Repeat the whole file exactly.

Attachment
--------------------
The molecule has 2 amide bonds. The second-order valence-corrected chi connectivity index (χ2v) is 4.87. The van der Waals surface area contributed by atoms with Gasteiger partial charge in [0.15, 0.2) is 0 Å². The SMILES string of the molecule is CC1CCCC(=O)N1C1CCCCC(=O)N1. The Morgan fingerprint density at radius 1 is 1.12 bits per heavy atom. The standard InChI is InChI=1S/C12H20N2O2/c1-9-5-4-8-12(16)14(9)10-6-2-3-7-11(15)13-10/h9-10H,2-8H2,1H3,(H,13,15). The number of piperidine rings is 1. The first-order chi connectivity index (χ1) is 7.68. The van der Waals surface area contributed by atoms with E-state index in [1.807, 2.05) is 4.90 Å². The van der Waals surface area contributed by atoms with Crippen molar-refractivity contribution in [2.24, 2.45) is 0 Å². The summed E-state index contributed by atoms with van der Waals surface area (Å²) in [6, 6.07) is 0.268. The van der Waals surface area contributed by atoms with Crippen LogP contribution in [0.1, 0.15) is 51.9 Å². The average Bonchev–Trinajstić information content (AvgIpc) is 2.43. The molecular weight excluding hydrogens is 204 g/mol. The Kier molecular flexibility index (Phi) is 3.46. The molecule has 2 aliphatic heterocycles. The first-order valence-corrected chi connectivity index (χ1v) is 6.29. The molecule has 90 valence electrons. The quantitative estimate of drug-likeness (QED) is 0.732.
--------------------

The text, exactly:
The molecule has 2 amide bonds. The second-order valence-corrected chi connectivity index (χ2v) is 4.87. The van der Waals surface area contributed by atoms with Gasteiger partial charge in [0.15, 0.2) is 0 Å². The SMILES string of the molecule is CC1CCCC(=O)N1C1CCCCC(=O)N1. The Morgan fingerprint density at radius 1 is 1.12 bits per heavy atom. The standard InChI is InChI=1S/C12H20N2O2/c1-9-5-4-8-12(16)14(9)10-6-2-3-7-11(15)13-10/h9-10H,2-8H2,1H3,(H,13,15). The number of piperidine rings is 1. The first-order chi connectivity index (χ1) is 7.68. The van der Waals surface area contributed by atoms with E-state index in [1.807, 2.05) is 4.90 Å². The van der Waals surface area contributed by atoms with Crippen molar-refractivity contribution in [2.24, 2.45) is 0 Å². The summed E-state index contributed by atoms with van der Waals surface area (Å²) in [6, 6.07) is 0.268. The van der Waals surface area contributed by atoms with Crippen LogP contribution in [0.1, 0.15) is 51.9 Å². The average Bonchev–Trinajstić information content (AvgIpc) is 2.43. The molecular weight excluding hydrogens is 204 g/mol. The Kier molecular flexibility index (Phi) is 3.46. The molecule has 2 aliphatic heterocycles. The first-order valence-corrected chi connectivity index (χ1v) is 6.29. The molecule has 90 valence electrons. The quantitative estimate of drug-likeness (QED) is 0.732.